Macias submitted a request for Entry of Default, accompanied by a Certificate of
Service, against each individual Defendant for their respective failures to appear, plead, or
otherwise defend in this action. See Dkt. 13, 14, and 30. On November 13, 2015, the Clerk of
Court entered Default against Defendants Gavornik and White. On July 6, 2016, the Clerk of
Court entered Default against Defendant Ward. Action against the School District continued
until November 14, 2017, when the School District’s Motion for Summary Judgment was
granted and the claim against the School District was accordingly dismissed. The Court’s Order
was entered and emailed to the School District on November 14, 2017. See Dkt. 50 and 51.
On November 16, 2017, a telephonic conference was held during which it was
decided that a non-jury trial would be held on January 3, 2017. See Dkt. 52. The Court’s Order
Ward, White, and Gavornik because Plaintiff did not raise any new claims against those parties. Compare Dkt. 1
with Dkt. 21.
was entered the same day. See Dkt. 52. At the non-jury trial on January 3, 2017, Plaintiff
formally waived his right to a jury trial. See Dkt. 53.
Standard of Review
A clerk must enter default against a party when “a party against whom a judgment
for affirmative relief is sought has failed to plead or otherwise defend, and that failure is shown
by affidavit or otherwise.” See Fed.R.Civ.P. 55(a). If the claim is not for a sum certain, the
“party must apply to the court for a default judgment.” See Fed.R.Civ.P. 55(b). The decision to
enter a default judgment “is left primarily to the discretion of the district court.” Hritz v. Woma
Corp., 732 F.2d 1178, 1180 (3d Cir. 1984) (citing Tozer v. Charles A. Krause Milling Co., 189
F.2d 242, 244 (3d Cir. 1951)). In making its determination, the court should consider: (1)
prejudice to the plaintiff if default is denied, (2) whether the defendant appears to have a litigable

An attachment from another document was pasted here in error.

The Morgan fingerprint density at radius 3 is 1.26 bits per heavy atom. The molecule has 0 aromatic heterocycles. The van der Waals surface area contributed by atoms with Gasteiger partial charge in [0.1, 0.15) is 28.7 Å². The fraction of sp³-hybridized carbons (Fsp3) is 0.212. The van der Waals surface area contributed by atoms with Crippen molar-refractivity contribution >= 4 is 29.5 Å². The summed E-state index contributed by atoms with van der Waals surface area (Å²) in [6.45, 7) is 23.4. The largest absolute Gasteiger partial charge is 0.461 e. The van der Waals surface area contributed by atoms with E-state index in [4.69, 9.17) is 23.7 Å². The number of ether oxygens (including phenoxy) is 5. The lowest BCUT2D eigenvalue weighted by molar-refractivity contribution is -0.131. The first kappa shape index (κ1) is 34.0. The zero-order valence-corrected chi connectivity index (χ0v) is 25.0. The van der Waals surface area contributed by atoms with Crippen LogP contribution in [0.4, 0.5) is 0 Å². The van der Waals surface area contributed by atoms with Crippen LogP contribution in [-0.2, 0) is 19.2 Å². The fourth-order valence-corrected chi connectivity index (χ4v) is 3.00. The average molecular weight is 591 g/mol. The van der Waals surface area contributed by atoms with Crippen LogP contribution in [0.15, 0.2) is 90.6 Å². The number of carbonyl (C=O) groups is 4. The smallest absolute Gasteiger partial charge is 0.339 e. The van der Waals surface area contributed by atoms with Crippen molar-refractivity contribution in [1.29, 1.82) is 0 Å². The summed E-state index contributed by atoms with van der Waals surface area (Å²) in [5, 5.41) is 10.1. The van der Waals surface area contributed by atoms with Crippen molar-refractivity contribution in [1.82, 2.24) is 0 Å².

defense, and (3) whether defendant’s delay is due to culpable conduct.”
Giampapa, 210 F.3d 154, 164 (3d Cir. 2000). Once a default judgment is entered against a
defendant, factual allegations set forth in the Complaint are treated as proven, except for the
contentions relating to damages. Comdyne I, Inc. v. Corbin, 908 F.2d 1142, 1149 (3d Cir. 1990)
(quoting 10 C., Wright, A. Miller & M. Kane, Federal Practice and Procedure § 2688 at 444 (2d
Findings of Fact
Having reviewed the record in this case, the Court makes the following pertinent
findings of fact:
In March 2014, Macias, now 22 years old, and Defendants Ward, White, and
Gavornik were all students at William Allen High School in the Allentown School District. On
or about March 17, 2014, Macias was assaulted by Defendants on his way to class. The assault
occurred in the following manner: On March 17, 2014, a School District administrator stopped
Macias in the hallway, on the first floor of the Allen main building, and, after speaking with
Macias concerning Macias’s missing an art class, gave Macias a pass to return to class. As
Macias walked from the first floor up the stairs, he noticed Defendants Ward, White, and
Gavornik following him. After he noticed Ward, White, and Gavornik following him, Macias
was stopped by a security guard who asked Macias where he was going and if he had a hall pass.
Macias showed the security guard his pass and was told to proceed to class. After Macias’s
encounter with the security guard, both Macias and the Defendants walked up the stairwell to the
second floor, where Macias was approached by Ward, White, and Gavornik, whereupon Ward
struck Macias from behind. Following the initial strike, Macias told the Defendants not to touch